The Hamas government executed two men in Gaza, saying they had provided information to Israeli military and assisted them with attacks on Hamas fighters.
Ahmed Atallah, the head of Gaza's military court, issued a statement on the Hamas interior ministry website, saying that the two were executed on Thursday for collaborating with Israel.
"They had been found guilty of collaborating for several years with the Zionist occupiers and of having as a result caused the death of several fighters," it said.
The two men were killed by firing squad before dawn, Samir Zakut, of the Palestinian human rights group Al-Mizan, said.
Al-Mizan condemned the executions and identified the executed men as Mohammed Ismail and Nasser Abu Freh.
The killings drew wide condemnations from human rights groups who criticised the Hamas military courts.
Amnesty International called the military proceedings unfair and said it was "gravely concerned" about the fate of other Palestinian prisoners held by Hamas.
It urged Hamas not to carry out several death sentences against Palestinians convicted of murder and of collaborating with Israel.
Mohammed Ismail, 36, was convicted of planting devices in the cars of fighters, presumably to help track them, Hamas officials said.
They said Nasser Abu Freh, 33, a former Palestinian police captain before Hamas took control, allegedly started receiving money to work with Israel in 1998.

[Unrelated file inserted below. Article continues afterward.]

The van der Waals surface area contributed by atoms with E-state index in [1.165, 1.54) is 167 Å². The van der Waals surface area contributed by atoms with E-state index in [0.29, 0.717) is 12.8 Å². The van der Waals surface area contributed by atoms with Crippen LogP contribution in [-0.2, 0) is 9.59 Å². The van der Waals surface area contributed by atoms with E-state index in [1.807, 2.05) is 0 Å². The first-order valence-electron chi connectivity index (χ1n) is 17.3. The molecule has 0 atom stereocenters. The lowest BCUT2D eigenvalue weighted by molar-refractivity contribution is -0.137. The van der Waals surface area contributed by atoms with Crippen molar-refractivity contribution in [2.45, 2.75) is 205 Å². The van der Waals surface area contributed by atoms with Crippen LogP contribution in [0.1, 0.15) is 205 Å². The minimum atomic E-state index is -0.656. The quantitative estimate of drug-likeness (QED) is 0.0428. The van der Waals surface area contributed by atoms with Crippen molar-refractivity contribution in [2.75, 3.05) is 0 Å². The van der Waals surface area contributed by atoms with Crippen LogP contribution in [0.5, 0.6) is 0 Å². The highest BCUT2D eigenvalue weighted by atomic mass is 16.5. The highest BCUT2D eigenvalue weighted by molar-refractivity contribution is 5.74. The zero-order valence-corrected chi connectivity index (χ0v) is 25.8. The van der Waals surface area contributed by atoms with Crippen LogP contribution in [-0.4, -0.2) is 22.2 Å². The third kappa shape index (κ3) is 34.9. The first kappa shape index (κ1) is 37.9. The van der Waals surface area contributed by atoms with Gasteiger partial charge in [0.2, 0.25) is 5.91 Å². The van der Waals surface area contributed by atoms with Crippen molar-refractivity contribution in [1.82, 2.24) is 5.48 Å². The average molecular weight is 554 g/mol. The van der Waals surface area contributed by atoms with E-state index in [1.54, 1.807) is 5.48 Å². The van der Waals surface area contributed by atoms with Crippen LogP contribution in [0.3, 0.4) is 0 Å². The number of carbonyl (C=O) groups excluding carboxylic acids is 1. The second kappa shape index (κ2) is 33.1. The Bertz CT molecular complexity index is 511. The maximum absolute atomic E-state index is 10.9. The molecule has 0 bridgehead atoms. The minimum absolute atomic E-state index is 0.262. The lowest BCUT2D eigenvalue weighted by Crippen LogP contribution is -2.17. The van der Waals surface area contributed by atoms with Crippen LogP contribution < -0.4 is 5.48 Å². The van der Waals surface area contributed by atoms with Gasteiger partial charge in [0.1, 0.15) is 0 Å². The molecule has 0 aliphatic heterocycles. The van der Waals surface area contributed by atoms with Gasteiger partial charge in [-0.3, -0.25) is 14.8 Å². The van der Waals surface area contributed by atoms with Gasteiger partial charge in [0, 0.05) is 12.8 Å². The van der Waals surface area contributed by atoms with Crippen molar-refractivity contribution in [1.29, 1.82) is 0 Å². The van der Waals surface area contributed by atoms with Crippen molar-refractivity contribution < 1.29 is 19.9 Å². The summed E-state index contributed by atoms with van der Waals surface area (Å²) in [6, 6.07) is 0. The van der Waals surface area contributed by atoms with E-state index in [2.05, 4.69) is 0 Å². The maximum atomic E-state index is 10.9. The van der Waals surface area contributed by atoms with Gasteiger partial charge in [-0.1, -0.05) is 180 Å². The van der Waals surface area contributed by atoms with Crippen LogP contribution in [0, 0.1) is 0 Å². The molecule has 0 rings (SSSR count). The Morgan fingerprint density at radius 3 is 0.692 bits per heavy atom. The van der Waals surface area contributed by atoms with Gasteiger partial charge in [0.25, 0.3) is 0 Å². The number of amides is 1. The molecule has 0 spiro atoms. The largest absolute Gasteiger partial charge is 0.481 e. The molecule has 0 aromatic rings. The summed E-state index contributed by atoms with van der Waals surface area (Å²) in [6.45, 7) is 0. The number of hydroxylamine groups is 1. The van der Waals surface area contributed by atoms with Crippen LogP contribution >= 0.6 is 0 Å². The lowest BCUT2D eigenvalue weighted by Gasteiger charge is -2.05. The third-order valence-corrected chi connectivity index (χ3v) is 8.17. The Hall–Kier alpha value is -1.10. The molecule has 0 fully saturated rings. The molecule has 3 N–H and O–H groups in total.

A brother of one of the men said both families were summoned by Hamas police for a prison visit late Wednesday but were not told of the pending executions.
He said his family was briefly shown the body on Thursday before being informed that his brother had been buried in a Gaza cemetery.
Shin Bet, Israel's secret police, maintains a network of informers in the occupied West Bank, East Jerusalem and the Gaza Strip.
Collaborators are often recruited through blackmail, payment or the promise of entry and work permits to Israel.
The executions were the first in five years officially carried out in Gaza and the first since Hamas took control of Gaza in 2007.
Palestinian law allows the death penalty for those convicted of collaborating with Israel and other offences.
The law says the president must approve all execution orders before they can be carried out, but Hamas no longer recognises the legitimacy of Mahmoud Abbas, the Palestinian president, whose four-year term ended in 2009.
Since taking office in 2005, Abbas has signed such an order once, approving the execution of four convicted murderers in June 2005.
Hamas won elections in January 2006 but was shunned by the world powers, worsening a power struggle between the Palestinian factions.
Hamas currently controls the Gaza Strip, which it seized in 2007 after a series of clashes with Fatah security forces. Fatah, led by Abbas, is based in the West Bank.